It literally went something like, wow Not Another Teen Movie is old. Chris Evans is still hot and Mia Kirschner is stunning! They all look great but man, how they've aged. Wait, I'm gonna age, too, and I actually don't care! That thought no longer instills a fear into me like most newly 30s women. Even before that I started cooking more and other life things/errands fell into place and became more routine where I was like, F it. I can do this. I mean no one really can juggle EVERYTHING but F it, I'm going to try! Now I just need to lose 7 lbs before I get pregnant! FYI, don't take me too seriously. I'm a sarcastic jokester. GOOD LUCK though!
« Last Edit: March 21, 2015, 12:21:52 AM by MrsCoolCat »

frugaldrummer

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Re: Freezing eggs - has anybody done it?
« Reply #22 on: March 21, 2015, 02:50:07 PM »
To the OP, if you genuinely desire children, I recommend just trying to get pregnant now. Not only are your odds better than relying on all this technology, you also can't rely on your health in the future. And yes, plenty of women in their 30s get fibroids....also hypertension, diabetes, thyroid disease, cervical cancer.....any number of things that can cause a pregnancy to be high risk. There's a reason physicians call a first-time pregnant woman over 35 an "elderly primip".

Now, if you're really not sure if you ever want kids but just want to leave the option open and won't be that upset if it doesn't work out, that's a different scenario.

Also, when it comes to delaying children, remember that you will be older at every stage. Waking at night in your 40s rather than your 30s (trust me, you get more tired as you get older). Dealing with teen problems in your 50s. Going to graduations in your 60s. Possibly missing out on grandchildren altogether if your kids wait a similarly long time to reproduce.

Lyssa

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Re: Freezing eggs - has anybody done it?
« Reply #23 on: March 22, 2015, 06:04:21 AM »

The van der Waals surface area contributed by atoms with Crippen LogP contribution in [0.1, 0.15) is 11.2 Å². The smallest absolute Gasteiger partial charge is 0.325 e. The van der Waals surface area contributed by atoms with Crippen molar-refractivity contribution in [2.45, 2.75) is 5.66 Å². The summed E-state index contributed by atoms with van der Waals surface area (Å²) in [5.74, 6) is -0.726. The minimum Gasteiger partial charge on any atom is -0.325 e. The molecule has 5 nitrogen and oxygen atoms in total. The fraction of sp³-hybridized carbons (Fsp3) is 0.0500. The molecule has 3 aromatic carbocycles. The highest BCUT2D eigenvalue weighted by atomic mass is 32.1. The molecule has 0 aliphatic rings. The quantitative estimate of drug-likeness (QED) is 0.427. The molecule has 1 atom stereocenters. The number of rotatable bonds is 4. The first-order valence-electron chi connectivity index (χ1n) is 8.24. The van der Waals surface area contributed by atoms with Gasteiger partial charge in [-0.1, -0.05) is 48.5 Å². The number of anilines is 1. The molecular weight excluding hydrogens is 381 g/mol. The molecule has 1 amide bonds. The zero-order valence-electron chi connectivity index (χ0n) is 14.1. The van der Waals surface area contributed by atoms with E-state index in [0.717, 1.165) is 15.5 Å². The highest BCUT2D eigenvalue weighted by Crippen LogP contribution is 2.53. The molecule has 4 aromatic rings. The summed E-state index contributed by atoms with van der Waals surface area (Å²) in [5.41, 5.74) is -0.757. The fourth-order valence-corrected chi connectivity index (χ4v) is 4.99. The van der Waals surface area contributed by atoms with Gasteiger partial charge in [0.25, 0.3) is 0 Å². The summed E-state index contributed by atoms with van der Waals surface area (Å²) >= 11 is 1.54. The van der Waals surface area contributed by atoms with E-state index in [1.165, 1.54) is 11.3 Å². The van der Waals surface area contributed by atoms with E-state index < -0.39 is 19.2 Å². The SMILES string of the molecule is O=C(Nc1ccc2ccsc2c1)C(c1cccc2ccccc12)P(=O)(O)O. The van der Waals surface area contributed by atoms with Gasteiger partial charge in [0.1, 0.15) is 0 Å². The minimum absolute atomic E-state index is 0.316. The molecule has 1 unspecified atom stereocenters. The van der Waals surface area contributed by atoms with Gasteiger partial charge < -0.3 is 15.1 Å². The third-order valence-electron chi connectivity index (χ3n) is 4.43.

Many thanks to everybody contributing, especially for the interesting links!

Since those German clinics being mentioned can (legally) only transfer three embryos per cycle, a success rate of 40% per cycle (which would not include the cells destroyed by thawing) does add up with the 'about 8-9% per egg' on my clinic's website. One reason I chose them is because they are a member of the fertiprotect network.

To those who suggested freezing embryos: that's also illegal here (yes, our laws on infertility treatment could have been written by the pope, don't get me started...). So if we do that we would need to pick another jurisdiction, somehow legally safeguard how the embryos should be treated if we split up or one of us dies and at least I would need to spend two to eight weeks there. This would be a logistical nightmare. Nevertheless, thanks for pointing out the possibility.

To frugaldrummer: i think we are pretty certain we want children - just not now. We both are about to change employers within the next year.  SO is still working his way out of a depression that has its cause in his own childhood. He's mortally afraid of being a bad father (and I love him for taking child raising seriously enough to have that fear). 'Just start now' does not feel right to both of us. We understand that freezing (or rather thawing) could fail. One thing we need to think through in the next weeks is how well we could live with that risk becoming our reality.